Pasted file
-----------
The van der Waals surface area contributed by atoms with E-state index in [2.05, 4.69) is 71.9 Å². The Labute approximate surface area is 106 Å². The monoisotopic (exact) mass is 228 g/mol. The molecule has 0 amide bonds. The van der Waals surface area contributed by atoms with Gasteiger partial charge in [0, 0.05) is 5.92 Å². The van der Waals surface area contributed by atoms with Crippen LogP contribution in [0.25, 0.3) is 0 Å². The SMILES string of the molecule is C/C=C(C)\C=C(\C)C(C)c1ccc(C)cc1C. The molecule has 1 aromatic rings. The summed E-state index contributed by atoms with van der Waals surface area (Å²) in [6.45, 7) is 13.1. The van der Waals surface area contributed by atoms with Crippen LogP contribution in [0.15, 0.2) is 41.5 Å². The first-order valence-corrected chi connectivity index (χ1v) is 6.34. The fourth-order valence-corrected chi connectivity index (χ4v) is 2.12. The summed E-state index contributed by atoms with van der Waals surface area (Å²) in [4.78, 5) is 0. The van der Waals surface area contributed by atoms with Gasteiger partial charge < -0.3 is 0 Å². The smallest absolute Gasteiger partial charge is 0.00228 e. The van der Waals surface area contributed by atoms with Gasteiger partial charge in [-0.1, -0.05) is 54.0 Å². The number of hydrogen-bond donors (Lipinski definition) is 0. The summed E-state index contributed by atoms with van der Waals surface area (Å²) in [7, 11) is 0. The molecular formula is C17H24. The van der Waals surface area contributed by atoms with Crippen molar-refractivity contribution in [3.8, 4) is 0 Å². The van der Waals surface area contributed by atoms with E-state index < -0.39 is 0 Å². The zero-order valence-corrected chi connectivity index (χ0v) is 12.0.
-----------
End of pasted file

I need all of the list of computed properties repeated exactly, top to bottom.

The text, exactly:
The van der Waals surface area contributed by atoms with E-state index in [2.05, 4.69) is 71.9 Å². The Labute approximate surface area is 106 Å². The monoisotopic (exact) mass is 228 g/mol. The molecule has 0 amide bonds. The van der Waals surface area contributed by atoms with Gasteiger partial charge in [0, 0.05) is 5.92 Å². The van der Waals surface area contributed by atoms with Crippen LogP contribution in [0.25, 0.3) is 0 Å². The SMILES string of the molecule is C/C=C(C)\C=C(\C)C(C)c1ccc(C)cc1C. The molecule has 1 aromatic rings. The summed E-state index contributed by atoms with van der Waals surface area (Å²) in [6.45, 7) is 13.1. The van der Waals surface area contributed by atoms with Crippen LogP contribution in [0.15, 0.2) is 41.5 Å². The first-order valence-corrected chi connectivity index (χ1v) is 6.34. The fourth-order valence-corrected chi connectivity index (χ4v) is 2.12. The summed E-state index contributed by atoms with van der Waals surface area (Å²) in [4.78, 5) is 0. The van der Waals surface area contributed by atoms with Gasteiger partial charge < -0.3 is 0 Å². The smallest absolute Gasteiger partial charge is 0.00228 e. The van der Waals surface area contributed by atoms with Gasteiger partial charge in [-0.1, -0.05) is 54.0 Å². The number of hydrogen-bond donors (Lipinski definition) is 0. The summed E-state index contributed by atoms with van der Waals surface area (Å²) in [7, 11) is 0. The molecular formula is C17H24. The van der Waals surface area contributed by atoms with Crippen molar-refractivity contribution in [3.8, 4) is 0 Å². The van der Waals surface area contributed by atoms with E-state index < -0.39 is 0 Å². The zero-order valence-corrected chi connectivity index (χ0v) is 12.0.